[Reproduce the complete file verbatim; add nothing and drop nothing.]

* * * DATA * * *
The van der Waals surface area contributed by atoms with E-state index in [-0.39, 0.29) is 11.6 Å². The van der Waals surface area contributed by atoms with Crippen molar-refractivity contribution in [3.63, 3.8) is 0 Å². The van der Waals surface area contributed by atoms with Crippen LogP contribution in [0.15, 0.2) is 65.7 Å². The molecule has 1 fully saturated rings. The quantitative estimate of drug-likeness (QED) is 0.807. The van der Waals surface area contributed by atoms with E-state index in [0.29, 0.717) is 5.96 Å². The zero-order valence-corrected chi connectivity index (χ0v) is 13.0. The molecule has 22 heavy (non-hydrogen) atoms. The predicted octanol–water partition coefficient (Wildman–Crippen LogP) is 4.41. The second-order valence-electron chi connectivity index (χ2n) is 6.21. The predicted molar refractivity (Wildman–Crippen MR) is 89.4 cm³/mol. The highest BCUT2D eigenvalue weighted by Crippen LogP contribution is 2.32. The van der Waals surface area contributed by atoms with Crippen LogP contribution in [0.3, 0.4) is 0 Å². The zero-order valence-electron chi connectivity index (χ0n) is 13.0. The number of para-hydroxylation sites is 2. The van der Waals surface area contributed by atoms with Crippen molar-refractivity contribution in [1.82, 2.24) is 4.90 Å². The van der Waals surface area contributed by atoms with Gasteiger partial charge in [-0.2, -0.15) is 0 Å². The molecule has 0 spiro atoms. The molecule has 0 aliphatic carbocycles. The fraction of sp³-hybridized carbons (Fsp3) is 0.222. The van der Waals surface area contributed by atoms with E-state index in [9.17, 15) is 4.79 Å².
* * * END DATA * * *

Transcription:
The van der Waals surface area contributed by atoms with E-state index in [-0.39, 0.29) is 11.6 Å². The van der Waals surface area contributed by atoms with Crippen molar-refractivity contribution in [3.63, 3.8) is 0 Å². The van der Waals surface area contributed by atoms with Crippen LogP contribution in [0.15, 0.2) is 65.7 Å². The molecule has 1 fully saturated rings. The quantitative estimate of drug-likeness (QED) is 0.807. The van der Waals surface area contributed by atoms with E-state index in [0.29, 0.717) is 5.96 Å². The zero-order valence-corrected chi connectivity index (χ0v) is 13.0. The molecule has 22 heavy (non-hydrogen) atoms. The predicted octanol–water partition coefficient (Wildman–Crippen LogP) is 4.41. The second-order valence-electron chi connectivity index (χ2n) is 6.21. The predicted molar refractivity (Wildman–Crippen MR) is 89.4 cm³/mol. The highest BCUT2D eigenvalue weighted by Crippen LogP contribution is 2.32. The van der Waals surface area contributed by atoms with Crippen LogP contribution in [0.3, 0.4) is 0 Å². The zero-order valence-electron chi connectivity index (χ0n) is 13.0. The number of para-hydroxylation sites is 2. The van der Waals surface area contributed by atoms with Crippen molar-refractivity contribution in [1.82, 2.24) is 4.90 Å². The van der Waals surface area contributed by atoms with Gasteiger partial charge in [-0.2, -0.15) is 0 Å². The molecule has 0 spiro atoms. The molecule has 0 aliphatic carbocycles. The fraction of sp³-hybridized carbons (Fsp3) is 0.222. The van der Waals surface area contributed by atoms with E-state index in [9.17, 15) is 4.79 Å².